I’ve been watching out for South Dakota’s implementation of “compassionate parole” for prison inmates ever since I learned it became state law this spring. The program, also known as compassionate release, has been implemented nationwide as a way for prisons to reduce health care costs among ailing, elderly inmates who pose little risk to public safety.

On Oct. 16, the South Dakota Board of Pardon and Paroles heard its first such case: Darwin Heuer, a 72-year-old man who had been sentenced in 1999 to 57 years in prison on one count of attempted second-degree rape and three counts of sexual contact with a child younger than 16.

Darwin Heuer
Heuer in an undated mug shot (Courtesy photo)

Heuer is a former boot camp counselor who admitted to sexually assaulting six boys while they were serving time at the now-defunct Custer Youth Corrections Center, according to The Associated Press. State corrections officials couldn’t provide details about Heuer’s medical condition except to say “he had a serious illness from which he’s unlikely to recover and needs extensive medical care.”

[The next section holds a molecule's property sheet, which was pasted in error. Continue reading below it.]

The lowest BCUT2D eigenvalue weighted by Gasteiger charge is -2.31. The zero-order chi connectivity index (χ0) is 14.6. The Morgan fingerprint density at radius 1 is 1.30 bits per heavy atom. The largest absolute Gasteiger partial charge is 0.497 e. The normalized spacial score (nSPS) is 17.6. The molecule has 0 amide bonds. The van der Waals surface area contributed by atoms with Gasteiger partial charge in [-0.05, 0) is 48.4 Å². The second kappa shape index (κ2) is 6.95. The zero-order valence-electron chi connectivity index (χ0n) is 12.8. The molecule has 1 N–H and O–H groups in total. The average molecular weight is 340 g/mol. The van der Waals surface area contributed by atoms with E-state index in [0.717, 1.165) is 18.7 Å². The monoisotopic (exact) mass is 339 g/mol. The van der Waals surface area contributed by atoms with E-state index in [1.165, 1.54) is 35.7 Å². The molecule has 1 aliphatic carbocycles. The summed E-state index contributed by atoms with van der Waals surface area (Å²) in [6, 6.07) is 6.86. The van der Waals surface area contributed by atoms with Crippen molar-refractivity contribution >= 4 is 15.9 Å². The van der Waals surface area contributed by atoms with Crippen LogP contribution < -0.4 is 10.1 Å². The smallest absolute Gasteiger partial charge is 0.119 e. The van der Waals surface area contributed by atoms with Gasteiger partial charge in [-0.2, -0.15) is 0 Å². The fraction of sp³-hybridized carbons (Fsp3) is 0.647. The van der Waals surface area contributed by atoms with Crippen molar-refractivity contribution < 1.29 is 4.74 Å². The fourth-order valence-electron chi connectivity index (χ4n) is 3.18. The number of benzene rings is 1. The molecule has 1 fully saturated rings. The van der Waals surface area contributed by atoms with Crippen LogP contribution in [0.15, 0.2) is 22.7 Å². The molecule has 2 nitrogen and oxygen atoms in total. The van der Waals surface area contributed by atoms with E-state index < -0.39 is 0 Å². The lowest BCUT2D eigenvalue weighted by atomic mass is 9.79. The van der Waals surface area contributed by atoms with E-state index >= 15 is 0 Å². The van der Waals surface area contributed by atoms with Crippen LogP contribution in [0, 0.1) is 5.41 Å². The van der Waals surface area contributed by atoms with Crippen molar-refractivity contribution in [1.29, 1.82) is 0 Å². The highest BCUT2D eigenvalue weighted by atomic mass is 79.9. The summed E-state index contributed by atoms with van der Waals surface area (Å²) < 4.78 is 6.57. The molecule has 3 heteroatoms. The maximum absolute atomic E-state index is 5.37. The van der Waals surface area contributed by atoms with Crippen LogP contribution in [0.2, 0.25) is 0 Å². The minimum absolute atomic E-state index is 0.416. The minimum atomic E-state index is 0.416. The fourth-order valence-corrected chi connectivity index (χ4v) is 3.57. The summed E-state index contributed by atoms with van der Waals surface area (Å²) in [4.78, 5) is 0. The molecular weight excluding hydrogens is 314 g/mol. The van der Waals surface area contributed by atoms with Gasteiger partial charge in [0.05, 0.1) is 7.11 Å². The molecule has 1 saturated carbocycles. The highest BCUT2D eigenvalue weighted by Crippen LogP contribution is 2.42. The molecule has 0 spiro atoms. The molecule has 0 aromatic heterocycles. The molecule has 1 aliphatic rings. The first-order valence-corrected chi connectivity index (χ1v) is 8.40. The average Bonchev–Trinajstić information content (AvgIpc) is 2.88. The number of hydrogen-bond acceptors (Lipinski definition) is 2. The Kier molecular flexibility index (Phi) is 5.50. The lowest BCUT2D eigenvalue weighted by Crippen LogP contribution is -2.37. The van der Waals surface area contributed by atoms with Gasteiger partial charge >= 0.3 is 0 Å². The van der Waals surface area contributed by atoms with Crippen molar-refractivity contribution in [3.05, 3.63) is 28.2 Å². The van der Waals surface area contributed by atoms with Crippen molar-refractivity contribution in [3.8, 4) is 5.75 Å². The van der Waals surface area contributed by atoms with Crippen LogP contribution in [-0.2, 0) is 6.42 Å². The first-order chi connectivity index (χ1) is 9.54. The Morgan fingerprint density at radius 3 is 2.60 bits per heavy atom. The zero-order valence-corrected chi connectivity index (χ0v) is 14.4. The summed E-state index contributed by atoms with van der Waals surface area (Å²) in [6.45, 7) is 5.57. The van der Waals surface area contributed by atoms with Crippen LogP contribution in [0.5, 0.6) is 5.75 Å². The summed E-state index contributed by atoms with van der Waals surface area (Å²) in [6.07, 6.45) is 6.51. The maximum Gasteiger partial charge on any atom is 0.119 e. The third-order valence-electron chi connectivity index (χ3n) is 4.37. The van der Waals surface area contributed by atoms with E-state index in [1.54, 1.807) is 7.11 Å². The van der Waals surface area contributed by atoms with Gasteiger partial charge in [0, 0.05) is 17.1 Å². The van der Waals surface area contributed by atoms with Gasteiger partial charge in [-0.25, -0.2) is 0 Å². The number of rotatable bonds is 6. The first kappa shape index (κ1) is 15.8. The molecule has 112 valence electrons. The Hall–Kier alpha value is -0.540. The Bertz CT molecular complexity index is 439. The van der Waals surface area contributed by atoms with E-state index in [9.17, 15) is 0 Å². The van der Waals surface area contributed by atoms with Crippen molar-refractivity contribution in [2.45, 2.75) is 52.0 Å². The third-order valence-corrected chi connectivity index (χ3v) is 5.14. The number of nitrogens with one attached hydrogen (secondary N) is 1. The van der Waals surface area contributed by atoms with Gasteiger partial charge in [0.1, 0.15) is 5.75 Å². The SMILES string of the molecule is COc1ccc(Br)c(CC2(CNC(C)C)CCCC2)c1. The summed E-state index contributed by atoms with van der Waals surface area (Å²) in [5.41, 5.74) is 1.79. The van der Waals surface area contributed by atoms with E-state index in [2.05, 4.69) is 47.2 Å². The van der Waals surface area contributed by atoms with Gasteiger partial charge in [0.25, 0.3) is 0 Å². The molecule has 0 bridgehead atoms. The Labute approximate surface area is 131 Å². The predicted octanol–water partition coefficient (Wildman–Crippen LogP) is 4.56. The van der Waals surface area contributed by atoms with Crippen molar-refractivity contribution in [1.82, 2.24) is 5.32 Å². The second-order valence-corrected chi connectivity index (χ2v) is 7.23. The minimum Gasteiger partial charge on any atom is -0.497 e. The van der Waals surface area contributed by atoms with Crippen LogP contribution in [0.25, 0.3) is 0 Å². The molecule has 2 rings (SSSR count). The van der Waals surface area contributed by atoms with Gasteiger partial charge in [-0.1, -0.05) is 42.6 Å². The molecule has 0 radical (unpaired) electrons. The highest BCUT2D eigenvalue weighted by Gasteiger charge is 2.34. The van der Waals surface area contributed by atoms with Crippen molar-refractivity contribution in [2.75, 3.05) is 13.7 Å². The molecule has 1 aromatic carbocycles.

His prison term ends in 2057, and he wouldn’t be eligible for regular parole till 2030.

On Friday, the parole board released its decision to grant Heuer compassionate parole. The decision took effect immediately, said corrections department spokesman Michael Winder.

Heuer remains at a nursing home in southeastern South Dakota, where he has been placed since late July, the state Attorney General’s Office confirmed.

Darwin Heuer 7:30:18
Heuer in July (Courtesy photo)

Winder couldn’t disclose who will be shouldering Heuer’s medical bills. But, he said, state law requires that the health care expenses of an inmate on compassionate parole be paid either by the inmate or a third-party payer, such as Medicare, Medicaid, the Indian Health Service, veteran’s assistance or private insurance.

Under South Dakota’s compassionate parole law, eligible inmates include those who are terminally ill, seriously ill and unlikely to recover, or need extensive or significant chronic medical care.

They should be at least 65 years old, imprisoned for at least 10 years for a Class 3 felony or below, or at least 70 years old who have served at least 30 years. They must not be serving a death sentence.

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